This "unidentified" law enforcement official is either uninformed, stupid, deluded or all three. You KNOW they'd snatch him up if given the chance, if nothing else to "hand him over to the swedes to answer questions". Extraordinary rendition is what would happen, no documentation, one way, no return trips to anywhere.

Exactly.... (0)

Anonymous Coward | about 9 months ago | (#45459687)

The NSA will accidentally have a sniper pop his head off and claim it was urban crime...

The European Official is Clearly Missing Something (1)

NicBenjamin (2124018) | about 9 months ago | (#45459693)

Assange is charged with rape in Sweden. I know his supporters love to claim that the charges are fake, but it's not like the Swedish Justice system is widely considered to be corrupt. Hell, they have statements from Swedish women saying he did it. I could believe the CIA faked a video of Assange. But faking people is just not technically possible. Believing the CIA found two (not one, but two) women Assange'd take to his bed, and that both would agree to charge him with rape afterwards, and that neither one of them snitched to the media? That I have trouble with. Especially since to find two you'd have to interview dozens, somebody would probably figure out what was going on, and then she'd have every reason to snitch to the media.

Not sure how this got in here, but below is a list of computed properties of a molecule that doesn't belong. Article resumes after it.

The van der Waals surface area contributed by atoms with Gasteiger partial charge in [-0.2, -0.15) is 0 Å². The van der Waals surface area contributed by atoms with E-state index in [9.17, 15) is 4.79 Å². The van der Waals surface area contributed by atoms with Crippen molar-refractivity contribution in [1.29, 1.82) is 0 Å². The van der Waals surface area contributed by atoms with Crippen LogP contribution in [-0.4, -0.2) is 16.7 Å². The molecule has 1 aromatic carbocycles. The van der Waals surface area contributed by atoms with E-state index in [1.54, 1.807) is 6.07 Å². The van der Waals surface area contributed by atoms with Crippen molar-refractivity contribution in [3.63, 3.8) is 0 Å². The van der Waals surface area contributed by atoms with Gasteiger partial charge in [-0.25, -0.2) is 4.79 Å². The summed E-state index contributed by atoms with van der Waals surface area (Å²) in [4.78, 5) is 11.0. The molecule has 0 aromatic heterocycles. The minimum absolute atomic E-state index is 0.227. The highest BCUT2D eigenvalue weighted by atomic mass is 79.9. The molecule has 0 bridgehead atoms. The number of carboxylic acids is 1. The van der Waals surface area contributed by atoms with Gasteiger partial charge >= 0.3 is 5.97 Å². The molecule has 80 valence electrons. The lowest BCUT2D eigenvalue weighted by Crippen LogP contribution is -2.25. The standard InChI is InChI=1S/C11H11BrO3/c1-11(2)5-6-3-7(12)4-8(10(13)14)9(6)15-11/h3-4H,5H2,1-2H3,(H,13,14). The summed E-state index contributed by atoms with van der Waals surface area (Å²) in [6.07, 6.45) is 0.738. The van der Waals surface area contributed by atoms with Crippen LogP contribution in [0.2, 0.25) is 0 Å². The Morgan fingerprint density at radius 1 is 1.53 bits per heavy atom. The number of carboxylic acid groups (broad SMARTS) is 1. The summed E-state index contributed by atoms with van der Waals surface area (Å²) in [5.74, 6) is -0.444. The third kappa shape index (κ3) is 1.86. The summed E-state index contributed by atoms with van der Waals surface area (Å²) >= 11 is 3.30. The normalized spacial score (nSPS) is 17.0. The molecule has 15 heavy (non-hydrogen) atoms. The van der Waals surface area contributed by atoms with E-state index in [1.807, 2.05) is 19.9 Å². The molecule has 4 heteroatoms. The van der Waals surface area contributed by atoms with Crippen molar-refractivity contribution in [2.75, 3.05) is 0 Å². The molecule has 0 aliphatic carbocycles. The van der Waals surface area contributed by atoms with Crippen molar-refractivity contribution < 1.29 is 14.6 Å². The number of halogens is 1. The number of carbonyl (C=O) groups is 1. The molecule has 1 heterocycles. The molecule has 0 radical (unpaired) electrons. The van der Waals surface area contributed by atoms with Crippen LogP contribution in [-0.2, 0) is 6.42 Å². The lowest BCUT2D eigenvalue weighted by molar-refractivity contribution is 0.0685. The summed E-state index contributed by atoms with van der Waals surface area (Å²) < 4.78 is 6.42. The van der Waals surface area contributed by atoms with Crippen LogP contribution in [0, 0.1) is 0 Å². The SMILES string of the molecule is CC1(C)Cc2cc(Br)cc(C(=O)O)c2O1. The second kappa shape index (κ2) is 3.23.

Assange could walk around the US for exactly as long as it took the Swedes to file an extradition request. Since Accused rapist Assange is more useful to the US then freedom fighter convicted on trumped-up charges (and charges would not be a sure thing, given that he didn't do anything inside the US and he isn't a citizen) he would be turned over to the Swedes before US charges could be filed.

Re:The European Official is Clearly Missing Someth (3, Informative)

sabri (584428) | about 9 months ago | (#45459741)

but it's not like the Swedish Justice system is widely considered to be corrupt. Hell, they have statements from Swedish women saying he did it

I'm not an Assange supporter, but:

The ladies both consented to engage in adult activities. They decided afterwards that Assange allegedly did not agree to their terms and conditions, so they filed charges. It's kind of like a dad borrowing his car to his son saying "you can't go faster than 65mph" and then filing theft charges if he finds out that the kid drove 80mph on the freeway. The Swedish systems allows for this, so while it may not be corrupt, its laws are not the same as in the U.S.

Re:The European Official is Clearly Missing Someth (2)

able1234au (995975) | about 9 months ago | (#45459795)

And one of the girls had connections with the CIA anyway. Also, Assange is not actually charged with anything. They just want to "question" him but refuse to question him in London but wanted to take him back to Sweden. Also, the Swedish prosecutors didn't go after him, and later did go after him, with the suggestion that they changed their mind after a word in their ears from the U.S. He has good reason to be paranoid.